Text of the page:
Speak up for IDF's missing Druze
Watching the build-up to Gilad Shalit's release, I am not ashamed to say that I found it difficult to hold back the tears. Millions of people around the world celebrated his return. As I watched, I was taken back to a few years earlier, when I met the families of other Israeli soldiers who had also been kidnapped by enemy forces.
On October 7 2000, while patrolling the Lebanon border, Hizbollah kidnapped three IDF soldiers, Omar Souad, Benny Avraham and Adi Avitan. Shortly afterwards, I met the family of Souad, an Israeli Arab who had volunteered for IDF service. I also met Avraham's father. Both families were suffering the extraordinary pain of not knowing the fate of their loved ones. Unlike with Shalit, it quickly became clear that these young men were dead and so the issue became one of returning their bodies to their families. It took until 2004, and the release of 400 prisoners in exchange, for this to happen.
This brings me to a young man by the name of Madji Halabi. Halabi went missing in May 2005 while returning to his base near Haifa. Being a Druze, Halabi was conscripted into the IDF. Halabi came from the village of Daliyat al-Karmel and his uncle had served as a colonel in the IDF.
Halabi was declared "Missing In Action" in June 2005. Little has been heard of him since. Unlike Shalit, who was known to be alive, or in the case of the three soldiers kidnapped by Hizbollah, there was not much media coverage of his disappearance, little groundswell of support for this young man, and no great international movement to lobby for his release or for information as to his fate.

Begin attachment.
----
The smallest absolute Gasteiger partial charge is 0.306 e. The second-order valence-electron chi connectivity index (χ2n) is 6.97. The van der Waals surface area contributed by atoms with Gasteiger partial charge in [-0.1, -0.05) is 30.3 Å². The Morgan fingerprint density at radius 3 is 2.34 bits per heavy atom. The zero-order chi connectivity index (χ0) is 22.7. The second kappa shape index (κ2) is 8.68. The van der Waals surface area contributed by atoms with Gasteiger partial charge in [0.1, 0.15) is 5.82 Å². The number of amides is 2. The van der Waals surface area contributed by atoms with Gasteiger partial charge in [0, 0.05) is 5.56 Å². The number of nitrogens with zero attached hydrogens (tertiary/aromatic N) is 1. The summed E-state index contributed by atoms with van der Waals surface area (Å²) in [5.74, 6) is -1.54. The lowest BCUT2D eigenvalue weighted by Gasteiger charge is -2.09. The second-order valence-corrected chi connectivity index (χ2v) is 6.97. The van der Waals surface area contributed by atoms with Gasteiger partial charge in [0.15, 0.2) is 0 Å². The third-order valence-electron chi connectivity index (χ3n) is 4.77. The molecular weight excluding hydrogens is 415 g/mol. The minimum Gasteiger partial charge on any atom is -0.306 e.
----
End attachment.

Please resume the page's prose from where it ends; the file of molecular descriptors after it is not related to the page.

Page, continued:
Why is it that some soldiers who are captured receive more attention than others do? International Jewish organisations ran campaigns for Ron Arad that lasted for years and made him a household name. Shalit became a cause célèbre for many Jews around the world, not least in Britain, and quite rightly so. But when a non-Jewish soldier goes missing there seems to be much less concern. Does someone who is acting in the defence of Israel and risking their life for the state not deserve the same concern and effort?
His father clings to the hope his son is still alive
But not everyone has forgotten him. His father, Nazmi, clings to the hope that his son is still alive and a reward of $100,000 has been offered for information. The Zionist Federation recently ran a campaign to raise awareness of Halabi's plight and show our solidarity with his family. Having gathered nearly 200 messages from individuals in the UK and letters of support from the Chief Rabbi and Ambassador Daniel Taub, last week, we sent a book of support to the Halabi family. As we did, news came that two convicted felons were trying to negotiate their release from prison in return for information as to the whereabouts of Halabi's body.
Israel, once again, as a government and a nation, faces a dilemma. Is the return of the remains of this man worth the price of freeing two criminals? Is it worth the release of hundreds? The IDF does not leave its own behind. Jew, Christian or Muslim - anyone who wears the uniform of an Israeli soldier warrants the same treatment and care as the next. So the answer is simple. Yes.
The criminals may not have the moral decency to provide the necessary information without trying to extort some value or asset for themselves, but Israel does. It may pay a high price for the return of its sons, but Israel does not forget the sacrifice that is made every day in the service of the country, including, sometimes, the ultimate sacrifice.
Stefan Kerner is the director of public affairs for the Zionist Federation